Phoebe Bridgers on her abortion, me too and misogyny in the music industry
“It’s super safe,” she continues, reflecting on her own experience. “Bravo to Planned Parenthood. I was very tight during that.
Beyond defending abortion, Bridgers has made a point of criticizing politicians like Florida Governor Ron DeSantiswhose administration designed the “don’t say gay» policies for students. She led a chant of “F**k DeSantis!” at a sold-out show in May in Tampa. “Everyone ready to say ‘gay’ to threesome?” she asked the crowd of thousands, who shouted back, “Gayyyyy!”
Bridgers has spoken to numerous media about his affection for his fans, many of whom are young and gay. She told the Tampa crowd, “I like going to places with a particularly fucked up government, because the young people are so angry and cool.”
On the Punisher closer “I know the end,” Bridgers begins quietly, crescendoing into a wall of sound, moaning until you hear his raspy voice. It’s a song written to shout with your friend in the car at the futility of the world, at the ego of men, at the ugliness of our government. A song to be angry.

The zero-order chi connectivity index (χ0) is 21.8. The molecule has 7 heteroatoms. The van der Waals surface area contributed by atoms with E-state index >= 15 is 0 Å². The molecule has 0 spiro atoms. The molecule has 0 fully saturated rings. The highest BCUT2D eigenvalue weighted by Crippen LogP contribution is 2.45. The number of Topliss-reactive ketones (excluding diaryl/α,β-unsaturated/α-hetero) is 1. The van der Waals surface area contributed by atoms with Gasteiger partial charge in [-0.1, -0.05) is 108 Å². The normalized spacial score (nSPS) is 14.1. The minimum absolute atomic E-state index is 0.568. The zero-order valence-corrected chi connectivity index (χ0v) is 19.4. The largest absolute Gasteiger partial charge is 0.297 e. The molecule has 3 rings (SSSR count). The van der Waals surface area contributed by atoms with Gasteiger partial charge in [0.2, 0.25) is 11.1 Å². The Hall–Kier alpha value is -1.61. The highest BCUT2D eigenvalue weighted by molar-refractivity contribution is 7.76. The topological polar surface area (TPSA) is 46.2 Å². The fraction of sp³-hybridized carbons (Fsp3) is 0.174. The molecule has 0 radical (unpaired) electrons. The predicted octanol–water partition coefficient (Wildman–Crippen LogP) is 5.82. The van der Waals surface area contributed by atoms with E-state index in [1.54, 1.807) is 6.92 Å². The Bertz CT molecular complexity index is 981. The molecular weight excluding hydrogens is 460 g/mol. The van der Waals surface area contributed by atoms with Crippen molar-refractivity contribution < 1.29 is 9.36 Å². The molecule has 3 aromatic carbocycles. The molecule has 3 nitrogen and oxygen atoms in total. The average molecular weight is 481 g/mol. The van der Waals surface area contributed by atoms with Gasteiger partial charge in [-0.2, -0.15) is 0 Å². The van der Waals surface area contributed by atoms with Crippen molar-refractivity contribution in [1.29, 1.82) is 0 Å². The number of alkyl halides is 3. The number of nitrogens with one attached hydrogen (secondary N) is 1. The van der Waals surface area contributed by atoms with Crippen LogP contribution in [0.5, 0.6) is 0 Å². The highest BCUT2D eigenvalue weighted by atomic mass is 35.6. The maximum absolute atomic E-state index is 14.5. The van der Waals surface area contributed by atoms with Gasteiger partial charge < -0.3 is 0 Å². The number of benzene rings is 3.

Bridgers’ anger also seeps into his lyrics, especially on the tracks by Punisherreleased in the early months of the COVID pandemic, the subject matter of which ranged from political wrangling with her the ex’s mother (“ICU”) at to bury a Nazi (“Garden Song”). (A more obvious example welcomes you to the first track to Stranger in the Alps“Smoke Signals”: “All our problems, I’ll fix ’em/With you riding a shotgun, speed up ’cause f**k the cops” — a line that gets a warm welcome on its live shows, in my life.)
“I didn’t think writing about the murder of a Nazi was a political statement, it was just something I thought about,” she replies casually when I ask her if she intentionally incorporates politics into her lyrics. . “So [for “ICU”]… These tearful political conversations are the worst. That’s when I become the most hateful. And I think being hateful is fine, actually.
It is not difficult to understand what she means. It’s not about being cruel; it’s about being ready to pick a side. And Bridgers seems more than ready.